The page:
Jump to content

Boarding Your Hound


Guest GreyFan09
 Share

Recommended Posts

Guest GreyFan09

We are going to be boarding Comet for a few days this summer for his first time, and then again several times later this year also. He will be with a couple who specializes in Greyhounds and come highly recommended (from this site), so he should be in good hands in that regard.

 

However, I am wondering how he will be when he comes home as we have never left him in a strange (different) place before. The last time we went out of town we had a girl stay at the house with him, thinking he would be more comfortable at home which was a disaster and took him a while to get back to normal.

 

If anyone has boarded their dogs before, did they acclimate back their old routines when they came home, or were there any problems or issues?

 

Just not sure what to expect.

 

Thanks!

Edited by GreyFan09
Link to comment
Share on other sites

Guest bluefawn

Penny will not board. Period. But all of my others have, at one time or another, boarded just fine with no issues whatsoever. I've only had Candi for 2 weeks, so have not boarded her yet, but she's so easy-going that I don't foresee a problem. Is Comet pretty laid-back, or do some daily activities or situations stress him out? If he is fairly easily upset, or clingy, then he may be uncomfortable at first. I would take him to your vet or wherever you plan to board him, just for a day, before you go on vacation, and see how he does. Good luck!

Link to comment
Share on other sites

Guest AGirlNamedMe

Bella is pretty laid back about most things. She has been with us just about three months and spent a week at "camp" while we traveled for my business.

 

Reports were that she did very well while there. No issues at all.

 

A couple of odd things since we've been home, though....

 

All of her anxiousness about Hef (my SO) leaving in the morning seems to have disappeared....and...she's not so keen on coming upstairs. At first, it was just during the day when I was going to lay down because I've been sick this week, but earlier tonight, she didn't want to come up for bedtime either.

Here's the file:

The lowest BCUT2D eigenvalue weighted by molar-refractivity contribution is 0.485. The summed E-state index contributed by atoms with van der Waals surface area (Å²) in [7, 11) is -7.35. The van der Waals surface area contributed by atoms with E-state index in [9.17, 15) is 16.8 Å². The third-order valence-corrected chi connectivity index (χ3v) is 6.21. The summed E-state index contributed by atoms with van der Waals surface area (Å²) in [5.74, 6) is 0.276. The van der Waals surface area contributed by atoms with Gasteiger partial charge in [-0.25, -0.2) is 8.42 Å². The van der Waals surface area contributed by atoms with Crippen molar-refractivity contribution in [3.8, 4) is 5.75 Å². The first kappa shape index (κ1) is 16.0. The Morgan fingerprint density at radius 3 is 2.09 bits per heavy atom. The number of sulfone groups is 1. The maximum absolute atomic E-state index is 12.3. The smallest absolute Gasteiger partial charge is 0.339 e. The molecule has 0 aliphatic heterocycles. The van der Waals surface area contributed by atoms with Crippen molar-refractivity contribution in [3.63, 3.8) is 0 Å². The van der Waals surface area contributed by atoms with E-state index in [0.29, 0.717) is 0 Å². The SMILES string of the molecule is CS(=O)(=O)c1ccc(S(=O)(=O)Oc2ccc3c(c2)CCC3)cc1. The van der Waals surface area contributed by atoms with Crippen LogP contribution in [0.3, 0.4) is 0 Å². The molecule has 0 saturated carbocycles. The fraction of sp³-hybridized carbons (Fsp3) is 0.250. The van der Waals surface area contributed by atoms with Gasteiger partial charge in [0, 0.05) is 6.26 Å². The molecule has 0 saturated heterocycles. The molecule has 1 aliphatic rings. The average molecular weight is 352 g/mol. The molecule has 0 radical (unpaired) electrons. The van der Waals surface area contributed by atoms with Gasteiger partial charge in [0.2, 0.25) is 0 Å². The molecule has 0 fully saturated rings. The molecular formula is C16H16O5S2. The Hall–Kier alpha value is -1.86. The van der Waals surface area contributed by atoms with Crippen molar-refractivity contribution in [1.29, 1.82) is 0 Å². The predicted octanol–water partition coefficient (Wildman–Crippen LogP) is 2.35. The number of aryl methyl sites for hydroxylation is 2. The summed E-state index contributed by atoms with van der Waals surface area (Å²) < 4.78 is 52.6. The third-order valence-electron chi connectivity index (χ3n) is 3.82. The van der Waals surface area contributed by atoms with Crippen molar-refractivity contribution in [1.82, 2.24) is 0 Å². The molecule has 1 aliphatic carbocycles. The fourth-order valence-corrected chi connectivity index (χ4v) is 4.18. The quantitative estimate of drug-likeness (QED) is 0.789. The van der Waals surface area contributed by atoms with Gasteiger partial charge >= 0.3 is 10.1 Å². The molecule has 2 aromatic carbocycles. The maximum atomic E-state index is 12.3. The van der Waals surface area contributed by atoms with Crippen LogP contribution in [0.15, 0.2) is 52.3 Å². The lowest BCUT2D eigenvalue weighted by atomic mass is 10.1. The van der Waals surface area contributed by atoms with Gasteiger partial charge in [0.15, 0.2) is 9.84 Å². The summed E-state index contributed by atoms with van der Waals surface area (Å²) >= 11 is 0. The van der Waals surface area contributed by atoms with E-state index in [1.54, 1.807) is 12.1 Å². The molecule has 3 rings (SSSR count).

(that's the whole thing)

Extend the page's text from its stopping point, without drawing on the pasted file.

Even though we left explicit instructions for feeding, they must have been feeding her about 1.5 times what we usually feed - yikes. Maybe they weren't using a measuring cup - or maybe they thought she looked too skinny. :lol

Link to comment
Share on other sites

Doc boards every so often with the greyhound rescue I adopted him from - they offer holiday kennelling. It's a familiar place and he slots back into the routines without any problems, it's great for me too as I know he is in expert hands.

 

It's good advice to book your dog in for just an overnight stay the first time - I did it when I had a wedding to go to. I think it helped give Doc confidence that I would always be coming back for him.

 

When I go to pick him up he is always extremely excited to see me and to come home - when we arrive he will run around checking out his beds, toys, etc. After that the only real difference that I notice is an increase in sniffing and marking behaviour for the next few days, on our walks around the neighbourhood. He's a keen marker anyway but after his holidays at 'Camp Greyhound' he goes into overdrive - I guess he's checking out what all the other local dogs have been up to and announcing that he's back!

Clare with Tiger (Snapper Gar, b. 18/05/2015), and remembering Ken (Boomtown Ken, 01/05/2011-21/02/2020) and Doc (Barefoot Doctor, 20/08/2001-15/04/2015).

"It is also to be noted of every species, that the handsomest of each move best ... and beasts of the most elegant form, always excel in speed; of this, the horse and greyhound are beautiful examples."----Wiliam Hogarth, The Analysis of Beauty, 1753.

Link to comment
Share on other sites

Guest Greyt_dog_lover

If you are going to leave your hound with Dorothy, i wouldn't consider it boarding as it is a private home. If it is Dorothy's then I would say your hound will probably want to stay when you go to pick up your hound, at least that's what happens when I leave my hounds there. I consider Dorothy's a babysitting situation. Don't worry, your hound will be happy to see you and everything will be fine.

Link to comment
Share on other sites

Guest Jubilee251

A bit off-topic, but can I ask who you're boarding with? I'm asking because I live in Chicago and am taking a trip later this year, and need to find a boarding place good with greyhounds. I've looked into Critter Central in La Grange, but would be happy to hear other recommendations. Thank you!

Link to comment
Share on other sites

Even though we left explicit instructions for feeding, they must have been feeding her about 1.5 times what we usually feed - yikes. Maybe they weren't using a measuring cup - or maybe they thought she looked too skinny. :lol

 

Just in case you didn't realize this afterwards, the solution to this problem is to pre-measure each meal into a zip-top bag. It is kind of a pain to have a handful of baggies full of food, but it really eliminates over- and under-feeding.

Sharon, Loki, Freyja, Capri (bridge angel and most beloved heart dog), Ajax (bridge angel) and Sweetie Pie (cat)